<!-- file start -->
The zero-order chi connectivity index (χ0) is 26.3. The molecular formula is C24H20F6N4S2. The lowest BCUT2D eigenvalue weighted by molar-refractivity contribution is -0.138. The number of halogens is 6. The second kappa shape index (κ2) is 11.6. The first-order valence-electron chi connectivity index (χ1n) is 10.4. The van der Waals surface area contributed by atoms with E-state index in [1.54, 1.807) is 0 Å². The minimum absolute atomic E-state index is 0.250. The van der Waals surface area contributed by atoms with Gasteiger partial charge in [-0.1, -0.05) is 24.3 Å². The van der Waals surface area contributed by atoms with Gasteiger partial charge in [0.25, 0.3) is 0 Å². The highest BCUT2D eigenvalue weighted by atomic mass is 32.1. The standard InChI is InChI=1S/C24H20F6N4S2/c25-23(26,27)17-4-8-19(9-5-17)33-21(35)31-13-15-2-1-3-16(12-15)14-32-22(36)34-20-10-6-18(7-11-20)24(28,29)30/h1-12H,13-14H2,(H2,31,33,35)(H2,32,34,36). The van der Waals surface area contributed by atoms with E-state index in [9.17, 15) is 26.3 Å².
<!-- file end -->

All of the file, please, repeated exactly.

The zero-order chi connectivity index (χ0) is 26.3. The molecular formula is C24H20F6N4S2. The lowest BCUT2D eigenvalue weighted by molar-refractivity contribution is -0.138. The number of halogens is 6. The second kappa shape index (κ2) is 11.6. The first-order valence-electron chi connectivity index (χ1n) is 10.4. The van der Waals surface area contributed by atoms with E-state index in [1.54, 1.807) is 0 Å². The minimum absolute atomic E-state index is 0.250. The van der Waals surface area contributed by atoms with Gasteiger partial charge in [-0.1, -0.05) is 24.3 Å². The van der Waals surface area contributed by atoms with Gasteiger partial charge in [0.25, 0.3) is 0 Å². The highest BCUT2D eigenvalue weighted by atomic mass is 32.1. The standard InChI is InChI=1S/C24H20F6N4S2/c25-23(26,27)17-4-8-19(9-5-17)33-21(35)31-13-15-2-1-3-16(12-15)14-32-22(36)34-20-10-6-18(7-11-20)24(28,29)30/h1-12H,13-14H2,(H2,31,33,35)(H2,32,34,36). The van der Waals surface area contributed by atoms with E-state index in [9.17, 15) is 26.3 Å².